News flash. Team India is still dependent on two star batters to deliver. When you have players of the quality of Smriti Mandhana and Harmanpreet Kaur, of course you are going to depend on them to do the bulk of run-scoring. But the converse of it is a problem for India. On days the two of them didn’t get going, India struggled, as they did in the final. Jemimah Rodrigues, who was asked to open in three innings, had one good outing. Harleen Deol’s innings in the final, in all honesty, did more damage than good as after (understandably) taking time to settle in on a tough pitch, she didn’t make the most of it. Sharma played some good cameos but overall, the team still needs one of their main two to step up in a big match.

While Mandhana started the series well, Harmanpreet looked in good touch for most of the Tri-Series, striking at a superb 136.25. She held her left-shoulder a few times in the final, and India will hope it is nothing serious because she is far too important in that middle order for the side.

The caveat for India’s batting performances in this series is the nature of the pitches and there is a chance that the World Cup tracks could play out better for batters. That being said, there is a problem of consistency and (sometimes) intent in the Indian batting unit as we have seen from the Australia series to now, that can only be addressed by the individual batters stepping up to the challenge.

Amanjot Kaur, one for the future

The 23-year-old played just a couple of matches, early on when the Indian team didn’t have a clean bill of health but the all-rounder from Chandigarh passed what one could call the eye test. Her innings of 41 in the first match against South Africa, with the Indian team struggling after the loss of early wickets, was one that began nervously but turned out to be match-winning. The shots through the off-side were the highlight and the intent to score quick runs stood out. Her medium-pace bowling too appears useful as she got the ball to skid along at a decent pace. An all-rounder to keep an eye on, and worth investing in.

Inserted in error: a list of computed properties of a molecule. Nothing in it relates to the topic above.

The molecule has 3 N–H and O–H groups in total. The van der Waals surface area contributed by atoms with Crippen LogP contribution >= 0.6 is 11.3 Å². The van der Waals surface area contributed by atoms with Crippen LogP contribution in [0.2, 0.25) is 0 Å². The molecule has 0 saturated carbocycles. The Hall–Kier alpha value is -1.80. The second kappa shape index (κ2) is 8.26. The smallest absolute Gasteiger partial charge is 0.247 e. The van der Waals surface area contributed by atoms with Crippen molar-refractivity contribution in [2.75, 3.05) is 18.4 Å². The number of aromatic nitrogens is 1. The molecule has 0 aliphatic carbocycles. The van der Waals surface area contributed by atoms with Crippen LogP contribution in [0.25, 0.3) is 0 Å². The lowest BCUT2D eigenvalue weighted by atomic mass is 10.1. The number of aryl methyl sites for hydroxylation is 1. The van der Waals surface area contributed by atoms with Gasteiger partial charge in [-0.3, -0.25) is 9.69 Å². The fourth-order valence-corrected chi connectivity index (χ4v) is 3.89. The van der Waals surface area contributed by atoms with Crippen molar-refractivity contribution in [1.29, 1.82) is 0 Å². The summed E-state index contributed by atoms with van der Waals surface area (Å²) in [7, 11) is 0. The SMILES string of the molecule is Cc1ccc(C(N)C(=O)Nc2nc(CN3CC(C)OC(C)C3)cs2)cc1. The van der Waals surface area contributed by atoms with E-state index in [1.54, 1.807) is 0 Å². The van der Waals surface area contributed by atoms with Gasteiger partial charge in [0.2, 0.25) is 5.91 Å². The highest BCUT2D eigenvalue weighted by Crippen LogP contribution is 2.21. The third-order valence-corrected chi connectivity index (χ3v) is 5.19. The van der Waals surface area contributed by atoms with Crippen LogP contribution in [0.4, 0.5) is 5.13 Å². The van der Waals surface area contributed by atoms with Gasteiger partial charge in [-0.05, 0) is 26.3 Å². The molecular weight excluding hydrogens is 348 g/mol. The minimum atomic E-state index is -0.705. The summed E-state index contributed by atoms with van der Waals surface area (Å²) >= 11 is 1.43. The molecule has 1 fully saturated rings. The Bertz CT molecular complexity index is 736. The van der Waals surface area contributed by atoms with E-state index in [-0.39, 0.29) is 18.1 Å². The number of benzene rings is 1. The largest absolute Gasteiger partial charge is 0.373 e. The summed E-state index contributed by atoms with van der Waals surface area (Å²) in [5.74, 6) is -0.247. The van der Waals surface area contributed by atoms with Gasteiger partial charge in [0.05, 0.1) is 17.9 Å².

Shafali Verma and Richa Ghosh can still walk into the XI

One of the curiosities of India’s decision to field both Shafali Verma and Richa Ghosh for the ICC Under 19 Women’s T20 World Cup was the fact that they were both going to miss the entirety of this Tri-Series. Already quite well established in the senior set-up, Verma and Ghosh were tasked with leading India’s charge in the inaugural edition – one they managed to do, as they became World Champions. But the downside to that was two members of the first XI missing a preparatory series for, without doubt, a bigger prize.

Now, had things gone a bit differently – say, India had a opening batter come in and blow the bowlers away or a middle-order batter slog sweeping her way to big scores in quick time – then perhaps these youngsters could have been left wondering if their place in the XI would be safe on their return. As it turned out, India still need a swashbuckling opening batter who can provide quick starts and they dearly need a middle order batter who can clear the boundary ropes in the back-end of the innings.

It’s fair to say, Shafali Verma and Richa Ghosh have their roles in this set-up that are quite irreplaceable at the moment.